The opinion of the court was delivered by: William M. Wunderlich United States Magistrate Judge
FINDING AND RECOMMENDATION
Plaintiff is a state prisoner proceeding pro se in a civil rights action pursuant to 42 U.S.C. § 1983. This proceeding was referred to this court by Local Rule 72-302 pursuant to 28 U.S.C. § 636(b)(1).
This action proceeds on the May 5, 2008, first amended complaint, filed in response to an earlier order dismissing the original complaint with leave to amend. In that order, the court noted the following. Plaintiff, an inmate in the custody of the California Department of Corrections and Rehabilitation at Corcoran State Prison, brings this civil rights action against defendant Blender Magazines, a private company.
Plaintiff's claims in this complaint is that Defendant owes him a refund. Plaintiff sent to Defendant funds for a two year subscription. Plaintiff then sent another check for a two year subscription. Plaintiff has written to Defendant on several occasions, inquiring about his refund. Defendant has not refunded any money to Plaintiff.
To warrant relief under the Civil Rights Act, a plaintiff must allege and show that defendant's acts or omissions caused the deprivation of his constitutionally protected rights. Leer v. Murphy, 844 F.2d 628, 633 (9th Cir. 1993). In order to state a claim under § 1983, a plaintiff must allege that: (1) a person was acting under color of state law at the time the complained of act was committed; and (2) that person's conduct deprived plaintiff of rights, privileges or immunities secured by the Constitution or laws of the United States. Paratt v.Taylor, 451 U.S. 527, 535 (1981).
The statute plainly requires that there be an actual connection or link between the actions of the defendants and the deprivation alleged to have been suffered by plaintiff. See Monell v. Department of Social Services, 436 U.S. 658 (1978); Rizzo v. Goode, 423 U.S. 362 (1976). The Ninth Circuit has held that "[a] person 'subjects' another to the deprivation of a constitutional right, within the meaning of section 1983, if he does an affirmative act, participates in another's affirmative acts or omits to perform an act which he is legally required to do that causes the deprivation of which the complaint is made." Johnson v. Duffy, 588 F.2d 740, 743 (9th Cir. 1978).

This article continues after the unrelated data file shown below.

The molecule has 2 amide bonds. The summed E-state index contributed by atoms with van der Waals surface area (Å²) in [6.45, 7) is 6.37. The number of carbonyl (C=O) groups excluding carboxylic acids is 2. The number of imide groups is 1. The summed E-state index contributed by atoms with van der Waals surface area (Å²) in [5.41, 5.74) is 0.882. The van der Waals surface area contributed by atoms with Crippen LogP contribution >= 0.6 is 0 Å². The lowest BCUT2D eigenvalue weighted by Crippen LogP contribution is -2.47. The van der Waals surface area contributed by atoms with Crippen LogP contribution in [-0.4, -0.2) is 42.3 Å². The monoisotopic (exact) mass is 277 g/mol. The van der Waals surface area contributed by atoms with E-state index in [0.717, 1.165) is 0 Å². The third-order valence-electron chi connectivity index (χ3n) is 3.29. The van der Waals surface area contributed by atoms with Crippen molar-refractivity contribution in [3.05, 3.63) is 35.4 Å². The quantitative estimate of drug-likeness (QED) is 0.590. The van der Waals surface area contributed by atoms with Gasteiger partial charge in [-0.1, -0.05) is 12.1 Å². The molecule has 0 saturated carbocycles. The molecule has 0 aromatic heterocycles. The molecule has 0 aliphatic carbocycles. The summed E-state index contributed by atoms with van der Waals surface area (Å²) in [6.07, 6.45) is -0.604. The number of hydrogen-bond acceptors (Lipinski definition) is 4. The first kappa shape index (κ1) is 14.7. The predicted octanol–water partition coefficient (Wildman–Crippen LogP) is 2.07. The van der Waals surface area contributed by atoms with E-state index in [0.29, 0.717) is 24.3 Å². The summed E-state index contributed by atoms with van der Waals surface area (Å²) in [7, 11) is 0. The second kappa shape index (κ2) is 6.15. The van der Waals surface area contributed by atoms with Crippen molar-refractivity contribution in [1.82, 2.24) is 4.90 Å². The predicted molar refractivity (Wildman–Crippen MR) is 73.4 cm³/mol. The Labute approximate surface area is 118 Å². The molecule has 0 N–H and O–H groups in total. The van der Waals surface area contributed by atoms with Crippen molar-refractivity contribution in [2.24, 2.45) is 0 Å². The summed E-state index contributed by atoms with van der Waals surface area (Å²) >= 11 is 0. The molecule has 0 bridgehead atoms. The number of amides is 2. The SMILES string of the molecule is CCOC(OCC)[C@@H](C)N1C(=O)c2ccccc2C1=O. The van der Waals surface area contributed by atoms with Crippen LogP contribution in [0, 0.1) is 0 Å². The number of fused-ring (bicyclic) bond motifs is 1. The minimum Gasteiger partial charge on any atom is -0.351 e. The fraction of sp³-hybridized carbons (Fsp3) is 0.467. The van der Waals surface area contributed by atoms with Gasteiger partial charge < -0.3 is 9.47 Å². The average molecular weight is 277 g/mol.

Plaintiff has alleged no facts indicating that an individual, acting under color of state law, has deprived Plaintiff of an interest protected by the U.S. Constitution, or any state or federal law. There is no authority for the proposition that a private company can be held liable under 42 U.S.C. § 1983 for a failure to refund money. Because Plaintiff has failed to allege any facts indicating that he was deprived of a protected interest, the complaint was dismissed. In the first amended complaint, Plaintiff restates the allegations of the complaint. Plaintiff has not alleged any facts indicating that any named individual defendant deprived Plaintiff of a protected interest. The court therefore recommends dismissal of the claims made in the original complaint with prejudice for failure to state a federal claim upon which the court could grant relief. See Noll v. Carlson, 809 F. 2d 1446, 1448 (9th Cir. 1987) (prisoner must be given notice of deficiencies and opportunity to amend prior to dismissing for failure to state a claim).
Accordingly, IT IS HEREBY RECOMMENDED that this action be dismissed for failure to state a claim upon which relief can be granted.
These findings and recommendations are submitted to the United States District Judge assigned to the case, pursuant to the provisions of Title 28 U.S.C. § 636 (b)(1)(B). Within twenty days after being served with these findings and recommendations, plaintiff may file written objections with the court. Such a document should be captioned "Objections to Magistrate Judge's Findings and Recommendations." Plaintiff is advised that failure to file objections within the specified time waives all objections to the judge's findings of fact. See Turner v. Duncan, 158 F.3d 449, 455 (9th Cir. 1998). Failure to file objections within the specified time may waive the right to appeal the District Court's order. Martinez v. Ylst, 951 F.2d 1153 (9th Cir. 1991).
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